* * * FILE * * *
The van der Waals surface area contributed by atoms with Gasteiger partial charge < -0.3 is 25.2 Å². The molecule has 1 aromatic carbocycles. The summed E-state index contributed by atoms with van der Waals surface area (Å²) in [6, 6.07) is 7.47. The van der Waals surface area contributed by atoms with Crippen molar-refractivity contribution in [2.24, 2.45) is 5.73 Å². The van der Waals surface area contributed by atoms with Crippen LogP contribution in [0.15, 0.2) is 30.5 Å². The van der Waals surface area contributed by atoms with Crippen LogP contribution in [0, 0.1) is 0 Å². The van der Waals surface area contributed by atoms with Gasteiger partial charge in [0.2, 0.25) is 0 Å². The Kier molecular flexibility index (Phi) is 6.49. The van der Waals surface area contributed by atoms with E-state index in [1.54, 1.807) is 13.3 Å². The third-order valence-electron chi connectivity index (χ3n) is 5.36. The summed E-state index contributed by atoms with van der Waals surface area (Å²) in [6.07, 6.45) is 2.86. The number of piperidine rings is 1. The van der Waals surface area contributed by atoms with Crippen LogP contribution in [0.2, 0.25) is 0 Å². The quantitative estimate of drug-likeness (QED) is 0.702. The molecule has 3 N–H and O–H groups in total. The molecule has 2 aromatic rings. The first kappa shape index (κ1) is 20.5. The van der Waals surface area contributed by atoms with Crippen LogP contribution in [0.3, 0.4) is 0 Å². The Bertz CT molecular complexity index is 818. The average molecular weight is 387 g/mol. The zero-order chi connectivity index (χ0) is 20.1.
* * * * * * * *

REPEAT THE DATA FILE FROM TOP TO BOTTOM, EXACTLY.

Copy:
The van der Waals surface area contributed by atoms with Gasteiger partial charge < -0.3 is 25.2 Å². The molecule has 1 aromatic carbocycles. The summed E-state index contributed by atoms with van der Waals surface area (Å²) in [6, 6.07) is 7.47. The van der Waals surface area contributed by atoms with Crippen molar-refractivity contribution in [2.24, 2.45) is 5.73 Å². The van der Waals surface area contributed by atoms with Crippen LogP contribution in [0.15, 0.2) is 30.5 Å². The van der Waals surface area contributed by atoms with Crippen LogP contribution in [0, 0.1) is 0 Å². The van der Waals surface area contributed by atoms with Gasteiger partial charge in [0.2, 0.25) is 0 Å². The Kier molecular flexibility index (Phi) is 6.49. The van der Waals surface area contributed by atoms with E-state index in [1.54, 1.807) is 13.3 Å². The third-order valence-electron chi connectivity index (χ3n) is 5.36. The summed E-state index contributed by atoms with van der Waals surface area (Å²) in [6.07, 6.45) is 2.86. The number of piperidine rings is 1. The van der Waals surface area contributed by atoms with Crippen LogP contribution in [0.2, 0.25) is 0 Å². The quantitative estimate of drug-likeness (QED) is 0.702. The molecule has 3 N–H and O–H groups in total. The molecule has 2 aromatic rings. The first kappa shape index (κ1) is 20.5. The van der Waals surface area contributed by atoms with Crippen LogP contribution in [0.3, 0.4) is 0 Å². The Bertz CT molecular complexity index is 818. The average molecular weight is 387 g/mol. The zero-order chi connectivity index (χ0) is 20.1.